When actor Philip Seymour Hoffman died, I didn't write about it. It was just too depressing. Another long term sober addict who'd relapsed and hit the ultimate bottom was, for me, not news. This was just about someone famous and got a lot more attention. Besides, I wasn't super familiar with him as an actor, though I'd seen some of his work. But Robin Williams? What the eff? ROBIN WILLIAMS? This one hit home, in more ways than one. So I thought I'd share. Pardon the length. Some topics won't fit on an Instagram meme.
I used to hang out in a Starbucks in Northwest Portland, where I wrote my first book, The 12-Step Buddhist. There were a lot of local characters in the neighborhood where the movie Drugstore Cowboy was shot at a time when it was a ghetto. The area has since been upgraded to a place where affluent white people dressed in casual clothes can shop for expensive things. One of the locals was cartoonist John Callahan. John had become quadriplegic in a drunk driving incident at the age of 21. He died a few years ago of complications related to the accident. John, though he wasn't sober to my knowledge, knew everyone in AA and often counseled people in their recovery, right next to me at that Starbucks where I sat meditating and writing. At one point he was going to do a movie of his colorful life, starring Robin Williams. They were friends. Mr. Williams had, I think 21 or so years sober and had relapsed. He used to come to that same Starbucks when he went to Portland for treatment after relapsing. A lot of sober people hung out there, with their AA big books, studying recovery. It was kind of surreal for me because I grew up on Mork and Mindy and Williams' HBO specials and years and years of amazing comedy. He became a serious actor and I still followed him with amazement. I knew he had substance abuse issues and I've had similar experiences.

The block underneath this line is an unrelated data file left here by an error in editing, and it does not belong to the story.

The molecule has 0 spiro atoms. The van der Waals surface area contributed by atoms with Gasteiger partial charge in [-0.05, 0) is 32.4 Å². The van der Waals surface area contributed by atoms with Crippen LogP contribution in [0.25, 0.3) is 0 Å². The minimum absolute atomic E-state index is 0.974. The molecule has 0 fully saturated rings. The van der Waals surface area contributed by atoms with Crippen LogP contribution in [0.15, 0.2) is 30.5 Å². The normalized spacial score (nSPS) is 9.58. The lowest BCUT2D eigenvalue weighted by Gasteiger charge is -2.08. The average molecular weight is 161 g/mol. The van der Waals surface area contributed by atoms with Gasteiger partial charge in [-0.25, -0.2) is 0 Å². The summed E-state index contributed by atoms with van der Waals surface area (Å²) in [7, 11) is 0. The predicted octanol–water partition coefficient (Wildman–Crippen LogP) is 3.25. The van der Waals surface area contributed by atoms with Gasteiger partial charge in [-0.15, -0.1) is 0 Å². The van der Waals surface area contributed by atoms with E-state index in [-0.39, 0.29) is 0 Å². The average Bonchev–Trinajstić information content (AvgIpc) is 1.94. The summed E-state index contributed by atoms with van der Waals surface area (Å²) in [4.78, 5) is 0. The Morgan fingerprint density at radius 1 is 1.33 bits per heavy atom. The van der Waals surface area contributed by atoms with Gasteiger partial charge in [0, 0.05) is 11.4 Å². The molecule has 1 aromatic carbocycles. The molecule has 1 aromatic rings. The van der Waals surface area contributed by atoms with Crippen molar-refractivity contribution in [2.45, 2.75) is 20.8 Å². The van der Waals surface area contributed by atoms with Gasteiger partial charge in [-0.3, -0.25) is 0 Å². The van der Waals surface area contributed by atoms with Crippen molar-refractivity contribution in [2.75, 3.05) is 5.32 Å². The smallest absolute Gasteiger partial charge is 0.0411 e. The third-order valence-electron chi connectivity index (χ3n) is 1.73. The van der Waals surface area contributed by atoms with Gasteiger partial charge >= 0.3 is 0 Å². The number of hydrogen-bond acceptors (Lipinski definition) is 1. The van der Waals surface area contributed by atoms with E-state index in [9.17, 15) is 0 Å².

For one, I'm an addict. I did a lot of drugs and drank a lot of booze and fried my brain real good, all before I was 21. At certain periods of my life, I've wanted to die. In fact, I knew that I wouldn't make it to eighteen. But, somehow I did and had to deal with the wreckage of a life lived as if each day were my last. In fact, I'm still picking up those pieces at age 52. I got clean and sober in 1984 at age 22 and stayed sober in AA until I was 32. Then I decided it would be a cool idea to meditate on LSD. My logic was that since I had almost figured out the key to the universe as a fucked up, depressed teenager, I was surely more equipped as a clean and sober AA member with nearly a Master's Degree and 10 years of therapy, meditation and 12-Step work. I was wrong. The LSD and meditation combo gave me insight alright. I'll share the discovery with you: I was totally depressed. The acid took me deeper into it. So deep, in fact, that I had to drink. A few years later, I got sober in AA again, where I met now guru Noah Levine (Dharma Punx, Refuge Recovery) and tried to stitch together a new life. Again. But he couldn't help me. No one could. I needed to go on my journey and find my own way.